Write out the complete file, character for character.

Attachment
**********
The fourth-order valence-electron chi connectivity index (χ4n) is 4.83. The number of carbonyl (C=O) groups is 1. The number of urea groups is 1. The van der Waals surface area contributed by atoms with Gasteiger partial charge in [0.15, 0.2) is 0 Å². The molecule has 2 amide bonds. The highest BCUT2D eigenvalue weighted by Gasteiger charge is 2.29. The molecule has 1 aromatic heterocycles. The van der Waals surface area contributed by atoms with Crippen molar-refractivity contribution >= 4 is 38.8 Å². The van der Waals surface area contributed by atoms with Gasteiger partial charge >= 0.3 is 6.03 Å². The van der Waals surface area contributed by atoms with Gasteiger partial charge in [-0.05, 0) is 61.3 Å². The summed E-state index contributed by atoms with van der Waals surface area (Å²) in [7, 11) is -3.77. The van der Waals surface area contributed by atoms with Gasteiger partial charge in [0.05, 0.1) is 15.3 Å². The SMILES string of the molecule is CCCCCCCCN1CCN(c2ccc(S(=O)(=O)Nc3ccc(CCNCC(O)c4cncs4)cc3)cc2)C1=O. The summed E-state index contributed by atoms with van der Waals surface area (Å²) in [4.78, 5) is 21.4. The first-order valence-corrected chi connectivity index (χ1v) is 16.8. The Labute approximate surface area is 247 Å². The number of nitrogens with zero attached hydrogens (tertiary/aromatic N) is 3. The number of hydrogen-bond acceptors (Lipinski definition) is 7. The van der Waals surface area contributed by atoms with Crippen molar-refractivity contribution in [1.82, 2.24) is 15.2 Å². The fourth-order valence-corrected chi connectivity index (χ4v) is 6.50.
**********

The fourth-order valence-electron chi connectivity index (χ4n) is 4.83. The number of carbonyl (C=O) groups is 1. The number of urea groups is 1. The van der Waals surface area contributed by atoms with Gasteiger partial charge in [0.15, 0.2) is 0 Å². The molecule has 2 amide bonds. The highest BCUT2D eigenvalue weighted by Gasteiger charge is 2.29. The molecule has 1 aromatic heterocycles. The van der Waals surface area contributed by atoms with Crippen molar-refractivity contribution >= 4 is 38.8 Å². The van der Waals surface area contributed by atoms with Gasteiger partial charge >= 0.3 is 6.03 Å². The van der Waals surface area contributed by atoms with Gasteiger partial charge in [-0.05, 0) is 61.3 Å². The summed E-state index contributed by atoms with van der Waals surface area (Å²) in [7, 11) is -3.77. The van der Waals surface area contributed by atoms with Gasteiger partial charge in [0.05, 0.1) is 15.3 Å². The SMILES string of the molecule is CCCCCCCCN1CCN(c2ccc(S(=O)(=O)Nc3ccc(CCNCC(O)c4cncs4)cc3)cc2)C1=O. The summed E-state index contributed by atoms with van der Waals surface area (Å²) in [4.78, 5) is 21.4. The first-order valence-corrected chi connectivity index (χ1v) is 16.8. The Labute approximate surface area is 247 Å². The number of nitrogens with zero attached hydrogens (tertiary/aromatic N) is 3. The number of hydrogen-bond acceptors (Lipinski definition) is 7. The van der Waals surface area contributed by atoms with Crippen molar-refractivity contribution in [1.82, 2.24) is 15.2 Å². The fourth-order valence-corrected chi connectivity index (χ4v) is 6.50.